Space mission involving Poles starts on Monday

On board a Falcon-9 rocket, taking off on Monday April 2 from Cape Canaveral, will be a scientific instrument made with the participation of Poles, among others. It will be used to observe phenomena of interest in the upper atmosphere.

The aim of the Atmosphere-Space Interactions Monitor (ASIM) scientific study is to research mysterious phenomena and radiation flares that appear in the Earth's upper atmosphere. The SpaceX-built Falcon-9 rocket carrying the instrument, will take off from Cape Canaveral in Florida at 16.30 local time (22.30 Polish time). Among those working on the instrument were specialists from the Polish Academy of Sciences' Space Research Centre and Polish firm Creotech Instruments S. A.

Creotech Instruments stated in a press release sent to PAP that after disconnecting from the Falcon-9 rocket, the 'Dragon' spacecraft will supply material and equipment, including the ASIM apparatus, to the International Space Station (ISS) and then return to Earth. The apparatus will be placed in the European module of the ISS, called Columbus.

"ASIM will research relations between mysterious phenomena taking place during strong storms in the stratosphere and mezosphere at a height of several tens of thousands of metres above the Earth's surface," Jacek Kosiec of Creotech Instruments explained in the press release. Because these phenomena occur during storms, when the sky is obscured by clouds, they cannot be observed from Earth. "However, there are many indicators that they have an effect on Earth's weather, and researching them will enable the creation of more accurate climatic models of our planet," Kosiec continued.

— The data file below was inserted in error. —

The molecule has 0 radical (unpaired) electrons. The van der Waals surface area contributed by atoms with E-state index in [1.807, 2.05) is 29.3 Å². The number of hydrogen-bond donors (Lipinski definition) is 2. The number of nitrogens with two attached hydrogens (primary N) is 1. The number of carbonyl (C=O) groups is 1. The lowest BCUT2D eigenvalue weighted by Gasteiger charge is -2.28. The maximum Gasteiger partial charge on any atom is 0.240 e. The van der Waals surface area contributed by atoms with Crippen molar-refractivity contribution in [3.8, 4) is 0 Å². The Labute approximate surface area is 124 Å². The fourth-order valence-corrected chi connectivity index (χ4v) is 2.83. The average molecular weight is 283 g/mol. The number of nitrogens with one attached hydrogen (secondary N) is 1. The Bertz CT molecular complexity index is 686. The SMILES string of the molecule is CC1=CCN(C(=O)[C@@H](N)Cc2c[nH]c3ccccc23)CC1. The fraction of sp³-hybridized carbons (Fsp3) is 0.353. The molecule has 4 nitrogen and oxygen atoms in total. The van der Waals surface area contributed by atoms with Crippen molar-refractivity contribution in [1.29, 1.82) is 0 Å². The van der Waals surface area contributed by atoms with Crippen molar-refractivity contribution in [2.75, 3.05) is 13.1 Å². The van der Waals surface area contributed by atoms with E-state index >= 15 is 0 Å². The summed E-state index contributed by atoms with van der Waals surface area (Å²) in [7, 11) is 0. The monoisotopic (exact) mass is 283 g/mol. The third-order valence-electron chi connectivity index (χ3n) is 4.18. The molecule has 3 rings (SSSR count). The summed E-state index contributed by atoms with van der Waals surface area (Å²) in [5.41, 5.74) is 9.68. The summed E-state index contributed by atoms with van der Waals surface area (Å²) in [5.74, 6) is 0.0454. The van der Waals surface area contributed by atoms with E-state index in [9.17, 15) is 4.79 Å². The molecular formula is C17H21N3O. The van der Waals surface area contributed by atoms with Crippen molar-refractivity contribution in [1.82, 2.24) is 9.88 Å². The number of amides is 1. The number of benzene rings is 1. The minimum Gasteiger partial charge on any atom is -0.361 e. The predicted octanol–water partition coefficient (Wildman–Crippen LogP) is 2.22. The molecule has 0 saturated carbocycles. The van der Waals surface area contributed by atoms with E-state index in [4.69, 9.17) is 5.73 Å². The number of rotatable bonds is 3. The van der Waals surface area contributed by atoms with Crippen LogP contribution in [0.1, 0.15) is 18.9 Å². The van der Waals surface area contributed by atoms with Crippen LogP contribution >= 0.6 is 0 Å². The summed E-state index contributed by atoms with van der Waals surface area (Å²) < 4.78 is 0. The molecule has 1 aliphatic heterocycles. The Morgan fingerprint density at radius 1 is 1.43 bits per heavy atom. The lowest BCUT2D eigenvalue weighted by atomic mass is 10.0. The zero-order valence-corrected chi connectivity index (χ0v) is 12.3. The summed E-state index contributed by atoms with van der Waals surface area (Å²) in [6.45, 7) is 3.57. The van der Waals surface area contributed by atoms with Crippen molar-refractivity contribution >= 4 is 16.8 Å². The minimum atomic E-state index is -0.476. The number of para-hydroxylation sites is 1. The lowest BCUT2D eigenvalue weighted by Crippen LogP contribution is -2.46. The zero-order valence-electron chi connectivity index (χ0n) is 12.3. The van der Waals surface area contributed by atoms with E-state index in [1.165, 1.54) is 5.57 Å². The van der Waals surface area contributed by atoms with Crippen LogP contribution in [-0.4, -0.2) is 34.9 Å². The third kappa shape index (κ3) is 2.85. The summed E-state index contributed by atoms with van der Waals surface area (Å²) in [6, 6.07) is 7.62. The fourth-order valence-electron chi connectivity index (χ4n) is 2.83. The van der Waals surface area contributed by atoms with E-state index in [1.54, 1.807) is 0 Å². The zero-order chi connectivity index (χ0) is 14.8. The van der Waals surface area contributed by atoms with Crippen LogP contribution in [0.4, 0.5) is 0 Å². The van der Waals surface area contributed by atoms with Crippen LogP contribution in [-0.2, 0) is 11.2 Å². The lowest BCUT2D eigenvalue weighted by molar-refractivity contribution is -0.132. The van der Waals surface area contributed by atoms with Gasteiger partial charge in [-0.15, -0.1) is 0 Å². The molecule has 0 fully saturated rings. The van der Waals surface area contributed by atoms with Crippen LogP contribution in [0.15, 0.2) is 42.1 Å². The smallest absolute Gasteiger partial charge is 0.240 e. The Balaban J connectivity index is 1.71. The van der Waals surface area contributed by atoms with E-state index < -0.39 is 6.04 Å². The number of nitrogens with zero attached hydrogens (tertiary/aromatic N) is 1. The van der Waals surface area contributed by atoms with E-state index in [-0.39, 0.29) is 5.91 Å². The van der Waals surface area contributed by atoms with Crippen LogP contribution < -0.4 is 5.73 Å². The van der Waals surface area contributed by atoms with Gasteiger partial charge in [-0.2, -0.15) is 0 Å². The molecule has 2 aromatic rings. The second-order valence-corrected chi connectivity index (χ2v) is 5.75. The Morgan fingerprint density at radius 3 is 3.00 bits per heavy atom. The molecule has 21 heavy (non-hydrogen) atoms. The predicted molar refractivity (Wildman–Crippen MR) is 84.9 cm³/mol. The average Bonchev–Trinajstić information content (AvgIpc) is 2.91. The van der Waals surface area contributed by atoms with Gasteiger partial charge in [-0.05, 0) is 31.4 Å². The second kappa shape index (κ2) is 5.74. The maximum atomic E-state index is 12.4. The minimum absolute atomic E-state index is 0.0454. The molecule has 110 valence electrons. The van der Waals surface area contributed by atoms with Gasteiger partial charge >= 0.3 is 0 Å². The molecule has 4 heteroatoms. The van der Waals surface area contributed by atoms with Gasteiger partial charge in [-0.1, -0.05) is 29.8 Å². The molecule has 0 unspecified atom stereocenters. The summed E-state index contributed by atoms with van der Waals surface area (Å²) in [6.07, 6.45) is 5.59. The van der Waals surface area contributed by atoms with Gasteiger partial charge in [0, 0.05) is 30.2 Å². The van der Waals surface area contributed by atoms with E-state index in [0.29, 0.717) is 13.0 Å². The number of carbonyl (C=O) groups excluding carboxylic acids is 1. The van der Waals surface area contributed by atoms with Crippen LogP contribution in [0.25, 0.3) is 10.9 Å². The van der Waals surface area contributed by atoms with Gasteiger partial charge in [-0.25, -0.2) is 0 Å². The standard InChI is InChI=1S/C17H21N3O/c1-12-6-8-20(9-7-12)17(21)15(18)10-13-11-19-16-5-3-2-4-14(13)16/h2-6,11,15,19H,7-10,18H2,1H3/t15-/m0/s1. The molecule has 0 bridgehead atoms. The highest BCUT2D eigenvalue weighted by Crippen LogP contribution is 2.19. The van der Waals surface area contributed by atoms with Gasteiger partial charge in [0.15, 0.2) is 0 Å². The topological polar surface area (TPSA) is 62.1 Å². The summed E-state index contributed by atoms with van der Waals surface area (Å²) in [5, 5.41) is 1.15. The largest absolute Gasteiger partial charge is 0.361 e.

The ASIM apparatus contains two measuring instruments intended to operate together. The first of them (MMIA - Modular Multi-Imaging Assembly, a set of optical cameras) will uncover and observe so-called Transient Luminous Events - TLEs). The geographic timetable of these phenomena coincides with the occurrence of other mysterious effects, namely short-term (nanosecond) flashes of gamma radiation (TGF - Terrestrial Gamma Flashes). The second of ASIM's instruments - MXGS - is tasked with collecting data on these invisible radiation flares. Thanks to data gathered by the space observatory, scientists on Earth will be able to research the dependency between the observable Transient Luminous Events and the invisible gamma radiation flashes.

The project has been conducted through an ASIM consortium commissioned by the European Space Agency. The consortium is headed by Danish firm Terma, which is the main technical contractor. The project has cost almost EUR 40 million and has taken 10 years with the involvement of 100 specialists from Denmark, Norway, Spain, Italy, the Netherlands, Canada, the United States and Poland.